Weekend Wrap-Up
Easter Weekend Gives Life to Rio, Box Office
By John Hamann
April 24, 2011

Oh no! That statue was in the movie 2012! We're doomed!

The Easter weekend at the North American box office has (hopefully) given us a sign of what's to come: improved business at movie theaters. After almost five months of suck, the long weekend provided something we haven't seen this year, a couple of surprises at the box office. New films this weekend included another Tyler Perry comedy, this one with Madea in the title (which usually means big business); Water for Elephants, with the Twilight guy and Reese Witherspoon, who has always been able to pull a rabbit out of her hat; and African Cats, a Disney nature doc, just in time to cash in on Earth Day. With the kids out of school, holdovers were just as important this weekend, as Rio tried to repeat last weekend's victory, and Hop tried to dominate Easter.

Like the many frames before it this year, I thought we might be in for a rough long weekend in terms of movie box office. Water for Elephants did not look like a winner in my eyes – a depression-era drama about a circus performer did not pull at my inner-fanboy. Madea's Big Happy Family does not sound like a typical Tyler Perry outing, as usually his titles are a little more downbeat (Madea Goes to Jail, I Can Do Bad All By Myself), and at some point, even the Madea franchise will fade. Rio failed to open above $40 million last weekend (it was estimated at $40 million but actuals had it at $39.2 million; I was expecting Scream 4 to have the fudged estimate, not Rio), and Hop lost 50% of its audience. We seemed to be moving into those late April doldrums, as moviegoers wait for the blockbuster summer films. Last year, the combined top 12 films earned $100 million every weekend up until the last two weekends in April. The long weekend saved us this frame, as Friday provided some ridiculously high numbers, and not just for kids' films.

Our number one film of the weekend is a bit of surprise, as Madea failed to reach top spot, and instead it goes to the kids and Rio. The 20th Century Fox/Blue Sky Studios release had an excellent Friday (a Good one even), as it took in more on its second Friday than it did over its first. Rio turned a $10.9 million Friday into a $26.8 million weekend, repeating on top for a second frame. Tracking was completely off for Rio, as surveys had it doing only $20 million this weekend. Out to a huge 3,842 venues, the colorful animated entry had a strong venue average of $6,976. It dipped 32% from its $39.2 million opening, and virtually guaranteed itself at least $100 million in North American receipts, not to mention the fact that it is already dominating the overseas marketplace with almost $150 million earned so far. Rio cost Fox and Blue Sky $90 million to make, and will be a decent-sized winner at movie theaters. So far, Blu and friends have earned a very solid $81.3 million.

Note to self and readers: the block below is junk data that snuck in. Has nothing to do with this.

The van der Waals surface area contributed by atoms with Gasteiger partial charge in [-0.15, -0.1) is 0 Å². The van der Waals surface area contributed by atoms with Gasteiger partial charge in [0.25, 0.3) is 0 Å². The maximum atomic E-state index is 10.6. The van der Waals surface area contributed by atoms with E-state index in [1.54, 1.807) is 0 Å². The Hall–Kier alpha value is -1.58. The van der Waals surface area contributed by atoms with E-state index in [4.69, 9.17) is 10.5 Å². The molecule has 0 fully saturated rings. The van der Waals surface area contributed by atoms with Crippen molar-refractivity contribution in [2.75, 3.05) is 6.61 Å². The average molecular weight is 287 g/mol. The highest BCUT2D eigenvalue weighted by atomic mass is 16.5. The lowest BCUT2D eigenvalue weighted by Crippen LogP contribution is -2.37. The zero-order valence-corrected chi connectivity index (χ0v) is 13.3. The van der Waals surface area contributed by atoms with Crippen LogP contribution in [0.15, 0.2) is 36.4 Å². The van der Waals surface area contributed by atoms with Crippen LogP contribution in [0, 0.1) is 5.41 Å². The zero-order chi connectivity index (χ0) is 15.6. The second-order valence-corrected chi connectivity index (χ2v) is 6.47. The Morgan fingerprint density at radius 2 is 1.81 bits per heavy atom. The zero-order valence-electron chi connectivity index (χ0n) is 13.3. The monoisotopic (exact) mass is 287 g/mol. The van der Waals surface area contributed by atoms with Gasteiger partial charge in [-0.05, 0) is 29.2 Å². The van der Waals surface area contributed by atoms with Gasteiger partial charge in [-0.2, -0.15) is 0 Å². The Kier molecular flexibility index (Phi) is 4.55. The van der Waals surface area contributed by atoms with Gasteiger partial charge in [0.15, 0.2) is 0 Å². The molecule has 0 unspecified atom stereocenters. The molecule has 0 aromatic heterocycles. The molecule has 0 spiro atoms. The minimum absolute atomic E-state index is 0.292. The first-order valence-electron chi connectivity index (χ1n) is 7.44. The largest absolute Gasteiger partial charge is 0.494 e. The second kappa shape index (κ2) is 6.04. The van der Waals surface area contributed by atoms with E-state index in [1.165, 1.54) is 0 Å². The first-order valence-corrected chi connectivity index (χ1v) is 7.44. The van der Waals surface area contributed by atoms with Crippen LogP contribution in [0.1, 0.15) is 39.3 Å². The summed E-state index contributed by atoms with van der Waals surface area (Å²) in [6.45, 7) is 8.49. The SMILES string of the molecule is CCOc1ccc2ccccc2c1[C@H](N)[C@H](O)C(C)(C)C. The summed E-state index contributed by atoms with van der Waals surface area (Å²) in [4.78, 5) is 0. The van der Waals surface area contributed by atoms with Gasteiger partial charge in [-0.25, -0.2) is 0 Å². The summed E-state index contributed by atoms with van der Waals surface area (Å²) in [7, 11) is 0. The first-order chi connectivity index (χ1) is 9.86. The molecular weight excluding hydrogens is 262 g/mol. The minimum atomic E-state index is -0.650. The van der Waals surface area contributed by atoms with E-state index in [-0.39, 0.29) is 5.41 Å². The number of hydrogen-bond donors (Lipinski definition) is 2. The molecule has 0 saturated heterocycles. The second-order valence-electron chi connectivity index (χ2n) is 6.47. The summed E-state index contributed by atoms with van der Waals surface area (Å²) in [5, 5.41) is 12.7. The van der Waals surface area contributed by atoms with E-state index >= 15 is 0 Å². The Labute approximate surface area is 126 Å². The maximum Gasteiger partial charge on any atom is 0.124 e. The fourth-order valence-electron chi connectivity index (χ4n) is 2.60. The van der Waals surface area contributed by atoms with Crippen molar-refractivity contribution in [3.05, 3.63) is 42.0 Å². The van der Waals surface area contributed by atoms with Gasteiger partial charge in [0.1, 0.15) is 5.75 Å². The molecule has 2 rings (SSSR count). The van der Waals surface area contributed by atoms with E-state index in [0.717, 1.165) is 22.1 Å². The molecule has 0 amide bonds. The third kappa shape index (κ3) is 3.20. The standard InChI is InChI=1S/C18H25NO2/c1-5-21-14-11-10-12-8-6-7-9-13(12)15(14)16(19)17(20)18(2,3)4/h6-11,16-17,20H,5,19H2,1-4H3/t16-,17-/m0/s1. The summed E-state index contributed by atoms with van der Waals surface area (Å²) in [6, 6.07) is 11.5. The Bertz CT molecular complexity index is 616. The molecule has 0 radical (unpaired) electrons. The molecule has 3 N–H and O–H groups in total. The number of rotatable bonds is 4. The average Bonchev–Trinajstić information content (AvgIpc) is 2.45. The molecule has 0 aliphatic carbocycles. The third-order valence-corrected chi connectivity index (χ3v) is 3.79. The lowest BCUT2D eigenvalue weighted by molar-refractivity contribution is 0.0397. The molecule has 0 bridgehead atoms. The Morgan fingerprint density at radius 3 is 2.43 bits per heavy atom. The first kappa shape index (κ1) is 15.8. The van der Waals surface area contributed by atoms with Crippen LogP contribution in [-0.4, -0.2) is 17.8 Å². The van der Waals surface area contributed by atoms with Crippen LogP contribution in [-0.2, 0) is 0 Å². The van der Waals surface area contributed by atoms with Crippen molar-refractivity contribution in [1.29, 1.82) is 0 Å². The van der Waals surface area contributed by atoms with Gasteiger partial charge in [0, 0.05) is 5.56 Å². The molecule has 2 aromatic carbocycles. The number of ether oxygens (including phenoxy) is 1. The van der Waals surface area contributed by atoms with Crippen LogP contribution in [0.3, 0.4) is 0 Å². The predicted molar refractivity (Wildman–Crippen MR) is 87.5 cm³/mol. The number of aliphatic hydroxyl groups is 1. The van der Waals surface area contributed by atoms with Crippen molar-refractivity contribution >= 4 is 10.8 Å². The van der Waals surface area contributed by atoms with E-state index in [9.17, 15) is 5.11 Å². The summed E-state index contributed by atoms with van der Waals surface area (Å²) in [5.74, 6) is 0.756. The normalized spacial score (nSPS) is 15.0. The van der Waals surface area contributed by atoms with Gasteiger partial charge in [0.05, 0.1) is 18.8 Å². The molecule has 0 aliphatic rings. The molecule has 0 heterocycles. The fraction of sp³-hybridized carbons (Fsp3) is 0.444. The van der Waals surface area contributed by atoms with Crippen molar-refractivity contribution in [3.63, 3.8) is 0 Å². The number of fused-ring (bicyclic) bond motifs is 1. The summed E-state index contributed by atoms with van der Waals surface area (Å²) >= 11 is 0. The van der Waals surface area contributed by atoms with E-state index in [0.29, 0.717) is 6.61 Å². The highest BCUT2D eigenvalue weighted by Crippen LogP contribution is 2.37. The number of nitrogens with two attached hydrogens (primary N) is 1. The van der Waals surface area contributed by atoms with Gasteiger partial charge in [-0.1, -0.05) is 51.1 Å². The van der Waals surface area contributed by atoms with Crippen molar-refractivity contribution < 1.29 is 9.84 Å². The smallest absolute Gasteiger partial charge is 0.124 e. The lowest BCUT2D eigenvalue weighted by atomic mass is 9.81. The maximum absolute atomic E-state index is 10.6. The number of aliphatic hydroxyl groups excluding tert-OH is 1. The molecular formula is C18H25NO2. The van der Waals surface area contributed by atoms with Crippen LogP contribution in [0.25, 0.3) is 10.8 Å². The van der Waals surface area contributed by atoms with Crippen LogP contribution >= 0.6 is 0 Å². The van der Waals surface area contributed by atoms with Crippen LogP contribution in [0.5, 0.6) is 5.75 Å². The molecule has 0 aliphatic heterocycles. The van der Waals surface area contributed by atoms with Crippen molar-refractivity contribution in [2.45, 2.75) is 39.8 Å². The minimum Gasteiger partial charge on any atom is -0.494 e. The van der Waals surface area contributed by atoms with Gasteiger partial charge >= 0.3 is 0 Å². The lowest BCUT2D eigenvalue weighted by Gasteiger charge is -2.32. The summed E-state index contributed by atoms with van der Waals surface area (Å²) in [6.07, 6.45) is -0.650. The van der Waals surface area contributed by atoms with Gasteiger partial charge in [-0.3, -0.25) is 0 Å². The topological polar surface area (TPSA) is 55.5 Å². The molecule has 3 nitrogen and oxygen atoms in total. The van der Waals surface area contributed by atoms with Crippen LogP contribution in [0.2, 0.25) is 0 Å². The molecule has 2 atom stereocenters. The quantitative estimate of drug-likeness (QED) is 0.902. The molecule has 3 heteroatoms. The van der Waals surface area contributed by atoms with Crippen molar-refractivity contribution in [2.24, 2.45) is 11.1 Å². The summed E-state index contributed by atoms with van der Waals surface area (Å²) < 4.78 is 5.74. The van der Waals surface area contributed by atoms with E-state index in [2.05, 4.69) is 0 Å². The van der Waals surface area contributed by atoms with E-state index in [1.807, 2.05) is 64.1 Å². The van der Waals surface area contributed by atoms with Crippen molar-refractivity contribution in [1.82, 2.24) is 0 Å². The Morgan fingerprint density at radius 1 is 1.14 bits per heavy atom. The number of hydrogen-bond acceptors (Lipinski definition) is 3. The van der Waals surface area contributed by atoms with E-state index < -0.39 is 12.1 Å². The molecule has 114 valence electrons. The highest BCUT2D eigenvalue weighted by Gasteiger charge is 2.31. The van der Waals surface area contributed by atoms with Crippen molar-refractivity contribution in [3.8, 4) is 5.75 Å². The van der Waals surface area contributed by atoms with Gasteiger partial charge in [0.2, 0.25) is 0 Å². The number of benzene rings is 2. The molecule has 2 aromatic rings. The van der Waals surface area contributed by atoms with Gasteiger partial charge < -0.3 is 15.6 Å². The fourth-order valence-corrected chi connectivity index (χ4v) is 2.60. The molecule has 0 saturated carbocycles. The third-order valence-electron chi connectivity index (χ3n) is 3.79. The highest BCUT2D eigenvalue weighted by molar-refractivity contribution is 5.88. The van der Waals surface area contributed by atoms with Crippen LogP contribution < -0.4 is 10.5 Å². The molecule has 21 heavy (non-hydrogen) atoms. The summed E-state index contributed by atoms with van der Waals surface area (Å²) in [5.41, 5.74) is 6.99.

The Easter weekend is a bit of an odd duck as the holiday Friday (and Monday for some) skewers the usually reliable (and telling) internal multipliers (weekend box office divided by Friday box office). The second weekend for a young skewing animated film would come in at close to 4.0 (opening day multiplied by 4.0 equals weekend box office). For example, the second weekend of Hop came in at 3.85, despite being a live action/animation mix. Gnomeo and Juliet had a second weekend internal multiplier of 4.5, which is off the charts. Tangled's second frame multiplier was 4.2; Megamind's was 3.7; Legend of the Guardians was 4.2. I think you get the picture. This weekend, with the Easter effect (Friday and Monday holiday), multipliers are completely off. Rio's internal multiplier was 2.45 this weekend, as kids had ample opportunity to see a movie on Friday, which turns a normal Friday gross into a Saturday-type gross. Easter Sunday is a bit different, as the kids are busy collecting eggs and going to Grandma's for supper, so despite it wanting to work like a Saturday, the Sunday numbers are actually reduced. Easter provides a box office curve ball.

Finishing second is Madea's Big Happy Family. Usually, having Madea in the title really brings people out to the movies, but this time, the effect is diminished. Despite Madea Goes to Jail earning $41 million over its opening weekend, and Madea's Family Reunion opening above $30 million, the trend is diminishing, as Madea's Big Happy Family earned $25.8 million – still very solid, but definitely lower than usual. Big Happy Family debuted at 2,288 venues, and had an average of $11,254. This is actually a wider launch than usual for a Madea title, as Goes To Jail opened to 2,032 venues in February of 2009. Like Rio, tracking was off for Madea's Big Happy Family as well, as surveys were predicting $30 million.